Another popular theory is that since all the Cubs home games at the time were day games, the photographer wouldn’t be able to shoot the team since they’d be getting ready for and playing the days game. That makes a little more sense to me than the cheap owner theory, but I still see holes in it. First of all, didn’t the Cubs ever had an off day that you could use to take the picture? Also, considering that you would probably want all the artwork in place for the cards as early as possible, couldn’t you have just taken the shot during spring training? Actually, I suppose the final roster probably isn’t really in place yet during the spring, so maybe you couldn’t take it then. Besides, a Cubs team picture would be so much better with that ivy and brick back there.

There’ another spin-off of the day game theory that states that since there were all day games at Wrigley, all the Cubs were too hung over to get to the park early to take the picture. That one is at least funny. If I were on a Major League baseball team, that sounds like the team I would like to be on.

Another variation on the “Cubs Moral Problems” theme is that so many of the Cubs at the time couldn’t stand each other and could never sit together to take a team photo. Again, a slightly humorous take on it, but I’m not buying it. Think about it. It was a period of 11 years. How many different guys were on the team during that time? You’re telling me that there was so much bad blood between so many of those guys over the course of so many years that the team couldn’t just sit down and take a nice team portrait? I guess ’73 and ’75 were “Golden Years” where peace and prosperity ruled supreme in the Cubs clubhouse.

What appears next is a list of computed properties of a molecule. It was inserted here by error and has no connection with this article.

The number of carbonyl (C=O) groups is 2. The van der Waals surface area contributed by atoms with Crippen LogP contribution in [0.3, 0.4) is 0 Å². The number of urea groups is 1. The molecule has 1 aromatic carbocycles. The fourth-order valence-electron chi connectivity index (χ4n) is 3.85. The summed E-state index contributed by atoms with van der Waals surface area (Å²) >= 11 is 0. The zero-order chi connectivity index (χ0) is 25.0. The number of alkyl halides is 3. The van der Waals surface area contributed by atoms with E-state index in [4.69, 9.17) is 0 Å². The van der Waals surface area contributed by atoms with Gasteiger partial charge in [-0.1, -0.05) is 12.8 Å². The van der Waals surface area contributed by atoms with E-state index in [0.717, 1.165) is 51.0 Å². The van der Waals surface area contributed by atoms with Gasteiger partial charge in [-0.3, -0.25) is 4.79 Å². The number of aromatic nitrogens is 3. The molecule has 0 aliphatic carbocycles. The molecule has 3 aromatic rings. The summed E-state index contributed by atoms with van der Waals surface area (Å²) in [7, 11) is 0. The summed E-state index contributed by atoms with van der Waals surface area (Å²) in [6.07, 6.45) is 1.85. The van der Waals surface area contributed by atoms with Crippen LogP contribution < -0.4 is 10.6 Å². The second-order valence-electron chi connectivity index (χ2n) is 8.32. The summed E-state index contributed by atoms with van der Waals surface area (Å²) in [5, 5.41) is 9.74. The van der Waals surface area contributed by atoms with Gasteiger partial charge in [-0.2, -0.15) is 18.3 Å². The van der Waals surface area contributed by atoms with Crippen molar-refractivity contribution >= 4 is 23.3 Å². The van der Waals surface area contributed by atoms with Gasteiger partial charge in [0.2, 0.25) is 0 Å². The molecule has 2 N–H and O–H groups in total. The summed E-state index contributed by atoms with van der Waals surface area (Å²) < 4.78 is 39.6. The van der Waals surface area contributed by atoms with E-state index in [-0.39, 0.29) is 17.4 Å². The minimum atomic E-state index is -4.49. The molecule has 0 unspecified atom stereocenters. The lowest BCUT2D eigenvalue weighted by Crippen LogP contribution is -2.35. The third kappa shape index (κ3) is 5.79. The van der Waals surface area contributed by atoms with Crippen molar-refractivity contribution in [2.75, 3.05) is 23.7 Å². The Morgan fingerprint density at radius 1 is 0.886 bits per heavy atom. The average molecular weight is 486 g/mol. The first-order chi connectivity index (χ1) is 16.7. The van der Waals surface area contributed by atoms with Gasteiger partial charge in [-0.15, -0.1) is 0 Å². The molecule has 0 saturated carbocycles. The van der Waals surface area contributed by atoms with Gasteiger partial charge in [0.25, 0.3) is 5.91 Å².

Aside from the question of why, exactly, are so many of the Cubs team cards of the floating head variety, there is also the question of what happened in 1973 and 1975 that caused Topps to revert to the standard group photo?

One final question, which to me is perhaps the most mysterious, is why was it that in 1975, Topps not only bumped the Cubs back to standard group photo status, they also bumped the White Sox to floating head status?

Can it be coincidence that the year that the Cubs get a normal team picture, the one team that Topps decides to use to replace them as the Kings of the Floating Head happens to be the other team from Chicago? What the hell, Topps?

(By the way, the only 2 cards in this post that I’m fortunate enough to call my own are the 1973 and 1974 Cubs team cards. All others are courtesy of Checkoutmycards.com, although they probably don’t know it.)

2 Responses to “What Were They Thinking: The Marie Antoinette Edition”

  1. I’ve read something like your first idea, that Chicago chose not to take team photos for about a decade and Topps relied on franchises to supply their full-team shots instead of sending a company photographer (and thus saving money).

    Many 1970s card shots also came from spring training, which would prevent Topps from getting everyone in front of the Wrigley ivy for their own photos.

  2. I have asked the question about the 1975 White Sox team card over and over, and on my blog, and still have no idea why the Sox went with one year of floating heads.